Andrew Evjene decided to dip his boots into the bull riding waters

By JOE KUSEK

August 13, 2021

Entering the new rodeo season, Andrew Evjene decided to dip his boots into the bull riding waters.


Already an accomplished saddle bronc rider on the Mountain Health Co-op Tour, the Two Dot cowboy decided to return to an event of his youth.



The swim in the arena didn’t last long.

“I cracked out on a few in the spring,” said Evjene. “In Conrad, I drew a bull that fit me perfectly. One that I should be able to ride.”


But that fit was not so perfect at the 2021 Northern Rodeo Association opener in June.


“He ended up bucking me off,” Evjene finished with a chuckle. “That’s when I knew I was done riding bulls.”


The weekend in Conrad wasn’t a complete wash.


Before getting tossed in the dirt, he posted a 74-point saddle bronc ride, good enough to finish second.


He’s been cashing checks since.


The 29-year-old Evjene, who splits his time working the family ranch and rodeoing, “I don’t get much sleep,” he said, has been putting together one of the more dominating seasons among the NRA competitors.


Evjene has won saddle bronc titles at five events – Gardiner, Ennis, Three Forks, Eureka and Dodson – and has been second at Conrad, Wilsall, Big Timber, Choteau and East Helena.


He’s earned $5,690, the most in any individual event and has an NRA-best lead of $3,476 lead on Kain Stroh, of Dickinson, North Dakota in the Mountain Health Co-op Tour standings with just a few weeks remaining in the regular season.


“The year, it’s been good,” Evjene said. “Coming into the season, I wanted to ride well and make the Finals.”


Evjene has emerged as one of the NRA’s top saddle bronc riders. He has six top-four finishes since 2014, winning the year-end title in 2018. He was third last year and fourth in 2019.


Evjene began riding saddle broncs as a sophomore in high school at Big Timber.


“I just grew up riding colts and ranching,” he said. “In saddle bronc, I was able to make a little money. Bulls, I wasn’t good enough.”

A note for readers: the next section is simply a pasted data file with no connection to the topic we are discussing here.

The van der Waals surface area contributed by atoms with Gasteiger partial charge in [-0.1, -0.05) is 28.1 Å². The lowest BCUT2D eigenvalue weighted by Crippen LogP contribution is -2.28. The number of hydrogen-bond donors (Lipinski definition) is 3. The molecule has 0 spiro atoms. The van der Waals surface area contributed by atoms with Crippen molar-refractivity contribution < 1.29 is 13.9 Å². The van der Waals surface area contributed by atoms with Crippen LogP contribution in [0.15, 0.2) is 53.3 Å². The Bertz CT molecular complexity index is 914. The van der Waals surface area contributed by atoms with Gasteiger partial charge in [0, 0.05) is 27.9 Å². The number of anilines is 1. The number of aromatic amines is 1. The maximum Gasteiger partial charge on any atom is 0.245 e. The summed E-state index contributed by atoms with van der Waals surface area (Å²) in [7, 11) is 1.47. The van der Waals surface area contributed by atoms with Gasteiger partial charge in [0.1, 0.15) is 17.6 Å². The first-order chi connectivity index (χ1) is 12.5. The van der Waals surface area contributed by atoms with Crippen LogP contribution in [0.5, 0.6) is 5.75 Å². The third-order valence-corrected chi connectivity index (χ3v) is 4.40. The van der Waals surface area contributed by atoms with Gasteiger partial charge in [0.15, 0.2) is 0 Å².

Even with a big lead in the standings, Evjene is taking nothing for granted. He knows from first-hand experience what can happen in a hurry.


Evjene was leading the standings in 2015 and seem en route to a title. “I thought I had it won, hands down,” he remembered. “And I got bucked off every horse at the Finals.”


He finished second to Philip Shields by $231 in the final standings.


“That does motivate you,” Evjene said of the memory. “You think you know everything and you get demolished. The sport making you humble is right around the corner.”


He also led most of the summer in 2016 before a knee injury shelved him and forced him to miss the Finals.


Along with chasing a second championship saddle, Evjene is handling a new role behind the bucking chutes.


Veteran.


“Yeah, that came out of nowhere,” said the likable cowboy. “I started going to NRA events when I was around 15. Everybody thinks I am older than I really am.


“When I started, there was a bunch of older guys who were good to be around. I was inspired by guys like Brian Dawson and Guy Simanton. Now I’m one of the older guys. Funny how that turns out. I don’t mind it.”


Evjene is traveling with Brand Morgan of McAllister. “I don’t know if I’m helping him,” Evjene said. “But I am taking him places he’s never been before.


“That’s the best part of rodeo. I get to travel around and hand out with my buddies. The stock contractors and secretaries of the NRA, they’re awesome.


“I just have to stay with the basics and keep grinding away. That’s all you can do … just go out there and have fun.


“If you don’t love it, it’s not worth doing.”



NOTES

The Mountain Health Co-op Tour continues with events in Twin Bridges (August 13-14) and Darby (August 13-14).


The chase into the top 10 of the standings – to qualify for the NRA/Northern Women’s Rodeo Association Finals – continues to heat up as the regular season sprints to a close.


Less than $500 separates the top five in the barrel racing and top three in steer wrestling.


The scores were high and times were fast at Townsend where Timmy Sparing won the steer wrestling in 3.8 seconds, the fastest time of the year. The money won also lifted Sparing to first in the standings.


The steer wrestling top four were separated by just six-tenths of a seconds. The fourth-place time of 4.4 seconds would have been good enough to win at 15 rodeos this summer.


Tanner Theriault won the bull riding at his hometown rodeo with a stellar 86-point ride, matching the high score of the seasons.


Only four-tenths of a second separated the top 10 in breakaway roping, with Augusta’s Arena de la Cruz and Stephanie Rollins of Great Falls posting matching times of 2.1 seconds.


Kain Stroh went border to border to win the saddle bronc competition at Superior. Stroh traveled from Dickinson, North Dakota to Superior – 720 miles – for the victory. He also won at Townsend for his event-best sixth win of the season.

Judges & Timers Clinic_730.png
Judges & Timers Clinic_730.png